By Corey Pollnow
Malcolm Gladwell’s “The Tipping Point“ came out in January of 2002 and was a #1 National Bestseller. “The Tipping Point“ occurs when a concept or message gets taken from a small-scale and becomes of epic proportion.
It’s a relatively easy read and poses eight different questions about epidemics. Gladwell answers the questions within the sociology framework and discusses the underlying causes or the “tipping points” in each epidemic.
Baltimore’s drastic increase in syphilis in the ’90s, Paul Revere’s famous ride, as well as why the crime rate dropped in New York City during the ’90s are just a few of the topics that Gladwell touches.
In the introduction, Gladwell asks the reader: “Why is it that some ideas or behaviors or products start epidemics and others don’t?”
Gladwell states there are three theories as to why epidemics occur. One of his theories is the stickiness factor: “The Stickiness Factor says that there are specific ways of making a contagious message memorable; there are relatively simple changes in the presentation and structuring of information that can make a big difference in how much of an impact it makes.”
Sesame Street and Blue’s Clues are cited as two children’s television shows that became main stream as a result of the writers and producers understanding the stickiness factor. The two shows were heavily tested with children to ensure they comprehended the intent or meaning of the episodes.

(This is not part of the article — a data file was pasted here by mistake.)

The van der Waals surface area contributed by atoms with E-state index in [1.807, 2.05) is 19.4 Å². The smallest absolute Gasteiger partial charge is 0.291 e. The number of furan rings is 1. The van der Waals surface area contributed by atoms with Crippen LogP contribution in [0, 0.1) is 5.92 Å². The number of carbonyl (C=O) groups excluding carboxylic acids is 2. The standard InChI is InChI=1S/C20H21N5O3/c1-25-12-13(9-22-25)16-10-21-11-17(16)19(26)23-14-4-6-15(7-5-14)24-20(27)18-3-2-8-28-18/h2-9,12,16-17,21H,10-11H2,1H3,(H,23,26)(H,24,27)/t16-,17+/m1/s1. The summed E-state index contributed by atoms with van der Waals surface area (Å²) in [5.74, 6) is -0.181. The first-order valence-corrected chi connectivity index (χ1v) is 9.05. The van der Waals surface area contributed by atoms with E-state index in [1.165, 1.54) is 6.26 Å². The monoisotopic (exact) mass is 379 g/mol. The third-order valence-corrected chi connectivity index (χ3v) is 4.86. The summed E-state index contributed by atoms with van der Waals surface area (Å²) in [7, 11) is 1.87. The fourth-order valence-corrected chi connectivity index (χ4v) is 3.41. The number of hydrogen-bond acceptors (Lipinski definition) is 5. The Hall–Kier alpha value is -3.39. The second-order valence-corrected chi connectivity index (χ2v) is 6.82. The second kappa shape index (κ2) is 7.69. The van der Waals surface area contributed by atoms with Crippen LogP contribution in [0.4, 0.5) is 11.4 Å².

Gladwell also discusses the power of context.
“Human beings invariably make the mistake of overestimating the importance of fundamental character traits and underestimating the importance of the situation and the context.” Gladwell cites an experiment conducted on two groups of highly skilled basketball players that are being observed.
One group was shooting in a well-lit gym and the other group was shooting in a dark gym. The group that was shooting in the dim gym struggled to shoot well because of the inferior circumstances, or what Gladwell calls, “the power of context.” Essentially, Gladwell is saying that the world isn’t black and white, yes or no, or good or bad. Everything is much more complex.
Drugs, sex and violence are all popular culture topics that interest the majority of people and “The Tipping point” touches all three.
If you’re one of those people that is constantly asking why or how in all aspects of life, you’ll enjoy this book.
Unlike many books that start slow, Gladwell doesn’t struggle in the beginning pages to get your attention.
This book will cause you to think more cerebrally about your interactions with people, and how a situation or conversation can be manipulated for the better or worse.